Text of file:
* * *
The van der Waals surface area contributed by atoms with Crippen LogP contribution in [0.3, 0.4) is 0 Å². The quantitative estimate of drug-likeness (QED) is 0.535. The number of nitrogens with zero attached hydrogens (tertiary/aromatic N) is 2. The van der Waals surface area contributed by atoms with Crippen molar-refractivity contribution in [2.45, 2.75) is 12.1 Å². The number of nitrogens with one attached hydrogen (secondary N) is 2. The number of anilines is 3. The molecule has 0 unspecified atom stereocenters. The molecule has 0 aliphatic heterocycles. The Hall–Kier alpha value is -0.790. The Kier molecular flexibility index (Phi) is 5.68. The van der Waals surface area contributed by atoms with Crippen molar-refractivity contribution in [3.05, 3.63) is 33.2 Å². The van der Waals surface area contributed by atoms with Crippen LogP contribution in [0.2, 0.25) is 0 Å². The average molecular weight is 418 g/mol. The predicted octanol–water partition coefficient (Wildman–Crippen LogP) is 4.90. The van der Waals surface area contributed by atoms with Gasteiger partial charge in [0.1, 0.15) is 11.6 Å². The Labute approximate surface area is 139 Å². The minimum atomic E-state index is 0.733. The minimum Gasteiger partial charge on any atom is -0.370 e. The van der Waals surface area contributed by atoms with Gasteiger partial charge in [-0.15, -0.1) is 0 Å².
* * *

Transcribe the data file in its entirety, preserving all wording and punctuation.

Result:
The van der Waals surface area contributed by atoms with Crippen LogP contribution in [0.3, 0.4) is 0 Å². The quantitative estimate of drug-likeness (QED) is 0.535. The number of nitrogens with zero attached hydrogens (tertiary/aromatic N) is 2. The van der Waals surface area contributed by atoms with Crippen molar-refractivity contribution in [2.45, 2.75) is 12.1 Å². The number of nitrogens with one attached hydrogen (secondary N) is 2. The number of anilines is 3. The molecule has 0 unspecified atom stereocenters. The molecule has 0 aliphatic heterocycles. The Hall–Kier alpha value is -0.790. The Kier molecular flexibility index (Phi) is 5.68. The van der Waals surface area contributed by atoms with Crippen molar-refractivity contribution in [3.05, 3.63) is 33.2 Å². The van der Waals surface area contributed by atoms with Crippen LogP contribution in [0.2, 0.25) is 0 Å². The average molecular weight is 418 g/mol. The predicted octanol–water partition coefficient (Wildman–Crippen LogP) is 4.90. The van der Waals surface area contributed by atoms with Gasteiger partial charge in [0.1, 0.15) is 11.6 Å². The Labute approximate surface area is 139 Å². The minimum atomic E-state index is 0.733. The minimum Gasteiger partial charge on any atom is -0.370 e. The van der Waals surface area contributed by atoms with Gasteiger partial charge in [-0.15, -0.1) is 0 Å².